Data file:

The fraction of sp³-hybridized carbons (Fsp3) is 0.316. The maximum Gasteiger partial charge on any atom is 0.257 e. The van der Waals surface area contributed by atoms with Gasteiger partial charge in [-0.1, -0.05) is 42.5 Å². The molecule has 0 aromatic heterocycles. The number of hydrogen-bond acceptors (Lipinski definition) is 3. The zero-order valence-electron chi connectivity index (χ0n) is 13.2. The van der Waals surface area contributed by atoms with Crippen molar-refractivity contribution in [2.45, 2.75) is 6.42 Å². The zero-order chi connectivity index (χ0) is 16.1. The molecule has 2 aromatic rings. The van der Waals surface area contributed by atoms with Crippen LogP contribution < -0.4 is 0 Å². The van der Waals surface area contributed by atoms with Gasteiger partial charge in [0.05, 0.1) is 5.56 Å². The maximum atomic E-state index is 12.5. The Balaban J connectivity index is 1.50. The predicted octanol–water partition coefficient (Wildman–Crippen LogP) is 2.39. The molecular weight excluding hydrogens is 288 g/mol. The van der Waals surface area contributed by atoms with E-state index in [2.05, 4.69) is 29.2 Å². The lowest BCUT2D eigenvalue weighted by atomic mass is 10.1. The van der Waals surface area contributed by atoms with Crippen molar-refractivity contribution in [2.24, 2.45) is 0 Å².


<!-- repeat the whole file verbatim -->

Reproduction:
The fraction of sp³-hybridized carbons (Fsp3) is 0.316. The maximum Gasteiger partial charge on any atom is 0.257 e. The van der Waals surface area contributed by atoms with Gasteiger partial charge in [-0.1, -0.05) is 42.5 Å². The molecule has 0 aromatic heterocycles. The number of hydrogen-bond acceptors (Lipinski definition) is 3. The zero-order valence-electron chi connectivity index (χ0n) is 13.2. The van der Waals surface area contributed by atoms with Crippen molar-refractivity contribution in [2.45, 2.75) is 6.42 Å². The zero-order chi connectivity index (χ0) is 16.1. The molecule has 2 aromatic rings. The van der Waals surface area contributed by atoms with Crippen LogP contribution < -0.4 is 0 Å². The van der Waals surface area contributed by atoms with Gasteiger partial charge in [0.05, 0.1) is 5.56 Å². The maximum atomic E-state index is 12.5. The Balaban J connectivity index is 1.50. The predicted octanol–water partition coefficient (Wildman–Crippen LogP) is 2.39. The molecular weight excluding hydrogens is 288 g/mol. The van der Waals surface area contributed by atoms with E-state index in [2.05, 4.69) is 29.2 Å². The lowest BCUT2D eigenvalue weighted by atomic mass is 10.1. The van der Waals surface area contributed by atoms with Crippen molar-refractivity contribution in [2.24, 2.45) is 0 Å².